When the South Side Wolfpack youth football team qualified for the national championships, the players were not sure they could attend. The program was short on money for travel and hotel expenses.
But it didn’t take long for a GoFundMe campaign to raise over $44,000 for the 13-and-under football team, surpassing their goal by $15,000. The players are now packing for Kissimmee, Florida, where the team will compete with seven teams from across the country.
“I’m ready. I’ve been preparing the whole season to get up to this moment, to go play on a national stage against all the other teams,” said Charles Gray Jr., the team’s quarterback.
The Wolfpack cheerleading team, the Lady Wolves, will also compete for a national championship title in Tampa. The additional money means extra gear and equipment can be purchased, and there will be a visit to Universal Studios, according to Wolfpack coach Earnest Radcliffe.
“It’s a once-in-a-lifetime opportunity to go and play in the national championships,” Radcliffe said. “Anytime you can continue to put our student-athletes in a positive environment, it’s going to give them hope and continue to let their dreams flow.”
Radcliffe has been a Wolfpack coach for 24 years. He’s seen how sports put children from the South Side on a structured and disciplined path. The children he works with are as young as 6, and about 98% of his former students have gone on to graduate from college, he said.
“We always look for solutions as it relates to gun violence in Chicago, and I do believe sports is a key part of that,” said Early Walker, founder of anti-violence group I’m Telling, Don’t Shoot. “If it wasn’t for sports organizations, such as the Wolfpack, some of these kids would literally be falling through the cracks.”
Walker led a public campaign to raise money for the football team this week; he’s also organizing a send-off on Friday before the team leaves for Florida.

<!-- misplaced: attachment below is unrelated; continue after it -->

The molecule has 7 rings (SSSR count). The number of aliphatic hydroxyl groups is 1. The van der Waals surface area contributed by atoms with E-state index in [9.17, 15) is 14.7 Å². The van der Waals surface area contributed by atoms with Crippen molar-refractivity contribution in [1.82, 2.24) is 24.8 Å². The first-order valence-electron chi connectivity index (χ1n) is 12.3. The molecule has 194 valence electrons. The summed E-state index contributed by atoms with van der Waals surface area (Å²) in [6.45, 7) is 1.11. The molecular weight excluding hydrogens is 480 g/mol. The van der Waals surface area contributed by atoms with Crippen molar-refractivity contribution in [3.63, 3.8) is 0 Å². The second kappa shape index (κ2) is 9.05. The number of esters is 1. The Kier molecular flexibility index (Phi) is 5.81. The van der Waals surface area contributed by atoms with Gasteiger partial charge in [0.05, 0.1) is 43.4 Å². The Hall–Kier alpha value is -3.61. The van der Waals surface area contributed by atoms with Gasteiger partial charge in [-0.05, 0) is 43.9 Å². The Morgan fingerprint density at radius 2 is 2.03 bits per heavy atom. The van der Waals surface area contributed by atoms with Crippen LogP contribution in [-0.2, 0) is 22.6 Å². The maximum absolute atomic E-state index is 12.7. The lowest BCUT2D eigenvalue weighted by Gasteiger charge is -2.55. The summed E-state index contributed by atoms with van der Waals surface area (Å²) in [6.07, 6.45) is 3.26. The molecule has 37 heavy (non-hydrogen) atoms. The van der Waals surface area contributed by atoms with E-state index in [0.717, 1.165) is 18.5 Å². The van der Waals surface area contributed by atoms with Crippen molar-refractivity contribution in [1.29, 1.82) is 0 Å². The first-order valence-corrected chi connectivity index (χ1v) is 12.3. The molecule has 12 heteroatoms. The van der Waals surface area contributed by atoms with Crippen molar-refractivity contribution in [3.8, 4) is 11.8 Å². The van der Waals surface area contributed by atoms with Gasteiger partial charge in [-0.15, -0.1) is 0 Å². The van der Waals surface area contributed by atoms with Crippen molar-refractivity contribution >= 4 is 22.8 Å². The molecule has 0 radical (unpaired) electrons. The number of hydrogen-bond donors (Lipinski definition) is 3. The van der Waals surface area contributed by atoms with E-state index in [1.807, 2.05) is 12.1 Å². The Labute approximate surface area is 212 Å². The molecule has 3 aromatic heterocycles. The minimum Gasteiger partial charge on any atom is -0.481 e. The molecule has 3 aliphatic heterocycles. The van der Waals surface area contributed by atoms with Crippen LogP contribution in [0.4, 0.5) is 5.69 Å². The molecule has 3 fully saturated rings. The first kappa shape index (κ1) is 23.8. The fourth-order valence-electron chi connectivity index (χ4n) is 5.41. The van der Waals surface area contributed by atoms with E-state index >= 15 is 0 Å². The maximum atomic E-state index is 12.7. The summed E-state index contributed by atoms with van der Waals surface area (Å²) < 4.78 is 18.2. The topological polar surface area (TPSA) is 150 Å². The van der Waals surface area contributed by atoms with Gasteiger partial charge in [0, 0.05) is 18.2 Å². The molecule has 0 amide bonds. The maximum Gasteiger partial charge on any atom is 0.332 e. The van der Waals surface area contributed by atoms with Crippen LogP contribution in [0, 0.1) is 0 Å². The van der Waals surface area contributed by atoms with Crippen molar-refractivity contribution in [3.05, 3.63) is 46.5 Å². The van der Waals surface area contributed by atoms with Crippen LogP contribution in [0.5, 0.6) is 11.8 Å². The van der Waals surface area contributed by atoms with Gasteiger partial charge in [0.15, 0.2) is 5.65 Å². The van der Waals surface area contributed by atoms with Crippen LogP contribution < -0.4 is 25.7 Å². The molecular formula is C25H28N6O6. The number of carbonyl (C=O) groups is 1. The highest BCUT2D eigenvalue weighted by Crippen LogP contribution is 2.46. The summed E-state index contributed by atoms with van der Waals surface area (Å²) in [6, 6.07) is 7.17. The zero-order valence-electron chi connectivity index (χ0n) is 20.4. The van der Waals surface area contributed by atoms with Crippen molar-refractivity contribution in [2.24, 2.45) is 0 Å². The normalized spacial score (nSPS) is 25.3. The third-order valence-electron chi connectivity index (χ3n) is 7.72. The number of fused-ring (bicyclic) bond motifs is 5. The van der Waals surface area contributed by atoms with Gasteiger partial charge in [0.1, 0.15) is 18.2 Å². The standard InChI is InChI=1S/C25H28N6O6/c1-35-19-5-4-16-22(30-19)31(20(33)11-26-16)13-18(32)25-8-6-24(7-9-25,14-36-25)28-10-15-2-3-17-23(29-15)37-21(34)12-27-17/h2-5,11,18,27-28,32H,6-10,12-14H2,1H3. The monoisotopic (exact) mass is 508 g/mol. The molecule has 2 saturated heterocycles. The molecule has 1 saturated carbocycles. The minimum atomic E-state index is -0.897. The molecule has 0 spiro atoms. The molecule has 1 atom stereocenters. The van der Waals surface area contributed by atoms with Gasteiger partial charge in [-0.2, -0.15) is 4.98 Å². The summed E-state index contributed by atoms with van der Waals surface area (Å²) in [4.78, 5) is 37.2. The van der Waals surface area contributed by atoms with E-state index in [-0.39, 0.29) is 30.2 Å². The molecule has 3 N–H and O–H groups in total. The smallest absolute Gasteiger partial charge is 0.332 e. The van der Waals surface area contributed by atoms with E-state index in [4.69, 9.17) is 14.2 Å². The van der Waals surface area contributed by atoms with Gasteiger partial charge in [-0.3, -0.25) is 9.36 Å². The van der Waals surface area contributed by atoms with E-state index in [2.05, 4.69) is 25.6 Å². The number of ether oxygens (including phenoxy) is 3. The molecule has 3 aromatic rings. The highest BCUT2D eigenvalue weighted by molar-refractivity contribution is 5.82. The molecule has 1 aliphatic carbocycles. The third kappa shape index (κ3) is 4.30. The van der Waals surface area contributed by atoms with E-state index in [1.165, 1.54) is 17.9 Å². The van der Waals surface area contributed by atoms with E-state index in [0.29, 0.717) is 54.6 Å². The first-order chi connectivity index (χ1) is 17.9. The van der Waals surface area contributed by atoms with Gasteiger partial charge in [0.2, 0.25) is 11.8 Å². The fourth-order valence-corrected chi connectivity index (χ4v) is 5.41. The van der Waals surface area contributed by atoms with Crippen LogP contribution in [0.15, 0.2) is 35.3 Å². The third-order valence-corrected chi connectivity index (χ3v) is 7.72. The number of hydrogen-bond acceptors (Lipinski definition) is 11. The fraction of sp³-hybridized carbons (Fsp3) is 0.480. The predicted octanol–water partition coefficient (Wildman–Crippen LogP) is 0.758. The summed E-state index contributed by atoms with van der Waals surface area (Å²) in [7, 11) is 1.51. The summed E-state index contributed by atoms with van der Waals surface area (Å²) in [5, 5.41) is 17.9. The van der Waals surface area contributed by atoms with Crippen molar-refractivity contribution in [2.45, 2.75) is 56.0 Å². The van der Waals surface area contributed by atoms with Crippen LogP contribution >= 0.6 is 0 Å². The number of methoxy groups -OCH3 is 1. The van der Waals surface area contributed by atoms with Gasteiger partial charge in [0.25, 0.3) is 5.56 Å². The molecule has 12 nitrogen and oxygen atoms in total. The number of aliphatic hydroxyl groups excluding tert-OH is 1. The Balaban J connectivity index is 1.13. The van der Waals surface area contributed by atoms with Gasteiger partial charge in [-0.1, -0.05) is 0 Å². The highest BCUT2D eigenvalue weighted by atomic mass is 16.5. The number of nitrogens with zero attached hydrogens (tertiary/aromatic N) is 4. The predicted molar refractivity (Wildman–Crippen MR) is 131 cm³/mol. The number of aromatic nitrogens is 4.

South Side Wolfpack heads into the championships with an 11-0 record this season. The South Side Wolfpack most recently beat the Cleveland Raider junior league team in the American Youth Football regional playoffs, securing the midwest regional champions title and an invite to the American Youth Football national championships.
The team previously caught the attention of former President Barack Obama. In June, Obama visited a team practice during which he congratulated the players on their success and encouraged them to apply their athletic training skills to their academics.
Devon Armstrong, 13, an outside linebacker and a defensive end, has been part of the program for eight years. “Most of the team has been together for over four or more years, so we’ve built very good brotherhood. We all go to each other’s houses,” Devon said.
He played on the team that qualified for the championships in 2019. Since then, he said, the team has only grown closer.
“We know what it takes and how to communicate now,” Devon said. “We were all younger, like 11 years old, and we’re still communicating at the same level but in more advanced ways. We know how to play each other. We know how to motivate each other.”